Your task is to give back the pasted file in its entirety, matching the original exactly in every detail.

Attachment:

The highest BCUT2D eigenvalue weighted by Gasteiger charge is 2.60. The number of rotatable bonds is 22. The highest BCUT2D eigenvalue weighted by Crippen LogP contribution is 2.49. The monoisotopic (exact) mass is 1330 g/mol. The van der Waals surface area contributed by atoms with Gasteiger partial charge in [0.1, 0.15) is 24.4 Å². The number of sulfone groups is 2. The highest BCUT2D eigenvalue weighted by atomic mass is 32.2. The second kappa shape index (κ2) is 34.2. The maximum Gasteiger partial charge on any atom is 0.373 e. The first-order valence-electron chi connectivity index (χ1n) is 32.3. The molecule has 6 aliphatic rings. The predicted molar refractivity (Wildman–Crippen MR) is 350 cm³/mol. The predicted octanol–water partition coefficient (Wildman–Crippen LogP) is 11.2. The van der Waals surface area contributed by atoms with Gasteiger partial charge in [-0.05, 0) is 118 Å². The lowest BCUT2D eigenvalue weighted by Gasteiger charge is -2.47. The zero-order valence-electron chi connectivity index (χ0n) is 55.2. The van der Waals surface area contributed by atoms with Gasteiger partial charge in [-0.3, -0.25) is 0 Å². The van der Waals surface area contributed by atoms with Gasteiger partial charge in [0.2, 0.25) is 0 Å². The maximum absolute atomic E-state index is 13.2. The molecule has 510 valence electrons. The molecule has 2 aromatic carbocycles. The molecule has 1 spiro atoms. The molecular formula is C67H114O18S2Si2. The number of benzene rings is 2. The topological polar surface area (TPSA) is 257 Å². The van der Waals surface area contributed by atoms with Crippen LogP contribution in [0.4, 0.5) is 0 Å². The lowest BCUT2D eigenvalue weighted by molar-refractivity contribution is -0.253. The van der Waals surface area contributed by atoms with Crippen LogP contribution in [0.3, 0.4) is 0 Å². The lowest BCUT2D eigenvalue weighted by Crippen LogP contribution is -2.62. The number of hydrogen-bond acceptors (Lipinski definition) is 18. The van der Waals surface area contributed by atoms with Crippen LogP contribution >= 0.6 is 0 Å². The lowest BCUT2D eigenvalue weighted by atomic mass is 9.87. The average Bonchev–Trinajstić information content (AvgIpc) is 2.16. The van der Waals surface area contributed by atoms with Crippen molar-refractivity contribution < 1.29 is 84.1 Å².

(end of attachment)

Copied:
The highest BCUT2D eigenvalue weighted by Gasteiger charge is 2.60. The number of rotatable bonds is 22. The highest BCUT2D eigenvalue weighted by Crippen LogP contribution is 2.49. The monoisotopic (exact) mass is 1330 g/mol. The van der Waals surface area contributed by atoms with Gasteiger partial charge in [0.1, 0.15) is 24.4 Å². The number of sulfone groups is 2. The highest BCUT2D eigenvalue weighted by atomic mass is 32.2. The second kappa shape index (κ2) is 34.2. The maximum Gasteiger partial charge on any atom is 0.373 e. The first-order valence-electron chi connectivity index (χ1n) is 32.3. The molecule has 6 aliphatic rings. The predicted molar refractivity (Wildman–Crippen MR) is 350 cm³/mol. The predicted octanol–water partition coefficient (Wildman–Crippen LogP) is 11.2. The van der Waals surface area contributed by atoms with Gasteiger partial charge in [-0.05, 0) is 118 Å². The lowest BCUT2D eigenvalue weighted by Gasteiger charge is -2.47. The zero-order valence-electron chi connectivity index (χ0n) is 55.2. The van der Waals surface area contributed by atoms with Gasteiger partial charge in [-0.3, -0.25) is 0 Å². The van der Waals surface area contributed by atoms with Gasteiger partial charge in [0.2, 0.25) is 0 Å². The maximum absolute atomic E-state index is 13.2. The molecule has 510 valence electrons. The molecule has 2 aromatic carbocycles. The molecule has 1 spiro atoms. The molecular formula is C67H114O18S2Si2. The number of benzene rings is 2. The topological polar surface area (TPSA) is 257 Å². The van der Waals surface area contributed by atoms with Crippen LogP contribution in [0.4, 0.5) is 0 Å². The lowest BCUT2D eigenvalue weighted by molar-refractivity contribution is -0.253. The van der Waals surface area contributed by atoms with Crippen LogP contribution in [0.3, 0.4) is 0 Å². The lowest BCUT2D eigenvalue weighted by Crippen LogP contribution is -2.62. The number of hydrogen-bond acceptors (Lipinski definition) is 18. The van der Waals surface area contributed by atoms with Crippen LogP contribution >= 0.6 is 0 Å². The lowest BCUT2D eigenvalue weighted by atomic mass is 9.87. The average Bonchev–Trinajstić information content (AvgIpc) is 2.16. The van der Waals surface area contributed by atoms with Crippen molar-refractivity contribution < 1.29 is 84.1 Å².